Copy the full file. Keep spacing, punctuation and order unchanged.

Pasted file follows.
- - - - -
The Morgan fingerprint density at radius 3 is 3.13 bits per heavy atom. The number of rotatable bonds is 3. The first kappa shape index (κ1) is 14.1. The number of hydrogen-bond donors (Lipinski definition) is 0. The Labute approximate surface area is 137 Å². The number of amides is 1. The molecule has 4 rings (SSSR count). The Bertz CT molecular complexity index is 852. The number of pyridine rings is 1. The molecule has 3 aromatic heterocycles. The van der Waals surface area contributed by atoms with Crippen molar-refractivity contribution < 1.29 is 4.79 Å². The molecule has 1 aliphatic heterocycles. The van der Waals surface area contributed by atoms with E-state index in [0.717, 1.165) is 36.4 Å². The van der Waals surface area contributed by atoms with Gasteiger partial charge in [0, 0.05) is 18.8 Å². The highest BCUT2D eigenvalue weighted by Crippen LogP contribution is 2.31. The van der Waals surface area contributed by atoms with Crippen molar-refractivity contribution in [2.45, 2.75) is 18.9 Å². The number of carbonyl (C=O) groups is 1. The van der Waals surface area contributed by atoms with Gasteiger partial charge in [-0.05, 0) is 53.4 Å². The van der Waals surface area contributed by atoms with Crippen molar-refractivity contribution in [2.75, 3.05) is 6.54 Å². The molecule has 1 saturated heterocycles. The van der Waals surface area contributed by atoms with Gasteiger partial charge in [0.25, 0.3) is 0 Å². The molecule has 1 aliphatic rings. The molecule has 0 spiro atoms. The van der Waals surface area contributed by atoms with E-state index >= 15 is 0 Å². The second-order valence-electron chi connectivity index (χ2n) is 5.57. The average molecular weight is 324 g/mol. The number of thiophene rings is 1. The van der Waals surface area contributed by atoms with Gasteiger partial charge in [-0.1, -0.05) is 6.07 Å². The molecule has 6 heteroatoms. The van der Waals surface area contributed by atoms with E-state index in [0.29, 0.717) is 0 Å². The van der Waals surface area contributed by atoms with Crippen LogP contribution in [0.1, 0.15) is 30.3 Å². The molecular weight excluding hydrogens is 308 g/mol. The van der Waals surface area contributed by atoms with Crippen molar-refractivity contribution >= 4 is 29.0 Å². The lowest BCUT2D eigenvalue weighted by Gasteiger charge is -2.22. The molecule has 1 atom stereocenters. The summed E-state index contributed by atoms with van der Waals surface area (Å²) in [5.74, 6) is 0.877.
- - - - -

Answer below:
The Morgan fingerprint density at radius 3 is 3.13 bits per heavy atom. The number of rotatable bonds is 3. The first kappa shape index (κ1) is 14.1. The number of hydrogen-bond donors (Lipinski definition) is 0. The Labute approximate surface area is 137 Å². The number of amides is 1. The molecule has 4 rings (SSSR count). The Bertz CT molecular complexity index is 852. The number of pyridine rings is 1. The molecule has 3 aromatic heterocycles. The van der Waals surface area contributed by atoms with Crippen molar-refractivity contribution < 1.29 is 4.79 Å². The molecule has 1 aliphatic heterocycles. The van der Waals surface area contributed by atoms with E-state index in [0.717, 1.165) is 36.4 Å². The van der Waals surface area contributed by atoms with Gasteiger partial charge in [0, 0.05) is 18.8 Å². The highest BCUT2D eigenvalue weighted by Crippen LogP contribution is 2.31. The van der Waals surface area contributed by atoms with Crippen molar-refractivity contribution in [2.45, 2.75) is 18.9 Å². The number of carbonyl (C=O) groups is 1. The van der Waals surface area contributed by atoms with Gasteiger partial charge in [-0.05, 0) is 53.4 Å². The van der Waals surface area contributed by atoms with Crippen molar-refractivity contribution in [2.75, 3.05) is 6.54 Å². The molecule has 1 saturated heterocycles. The van der Waals surface area contributed by atoms with Gasteiger partial charge in [0.25, 0.3) is 0 Å². The molecule has 1 aliphatic rings. The molecule has 0 spiro atoms. The van der Waals surface area contributed by atoms with E-state index >= 15 is 0 Å². The second-order valence-electron chi connectivity index (χ2n) is 5.57. The average molecular weight is 324 g/mol. The number of thiophene rings is 1. The van der Waals surface area contributed by atoms with Gasteiger partial charge in [-0.1, -0.05) is 6.07 Å². The molecule has 6 heteroatoms. The van der Waals surface area contributed by atoms with E-state index in [0.29, 0.717) is 0 Å². The van der Waals surface area contributed by atoms with Crippen LogP contribution in [0.1, 0.15) is 30.3 Å². The molecular weight excluding hydrogens is 308 g/mol. The van der Waals surface area contributed by atoms with Crippen molar-refractivity contribution >= 4 is 29.0 Å². The lowest BCUT2D eigenvalue weighted by Gasteiger charge is -2.22. The molecule has 1 atom stereocenters. The summed E-state index contributed by atoms with van der Waals surface area (Å²) in [5.74, 6) is 0.877.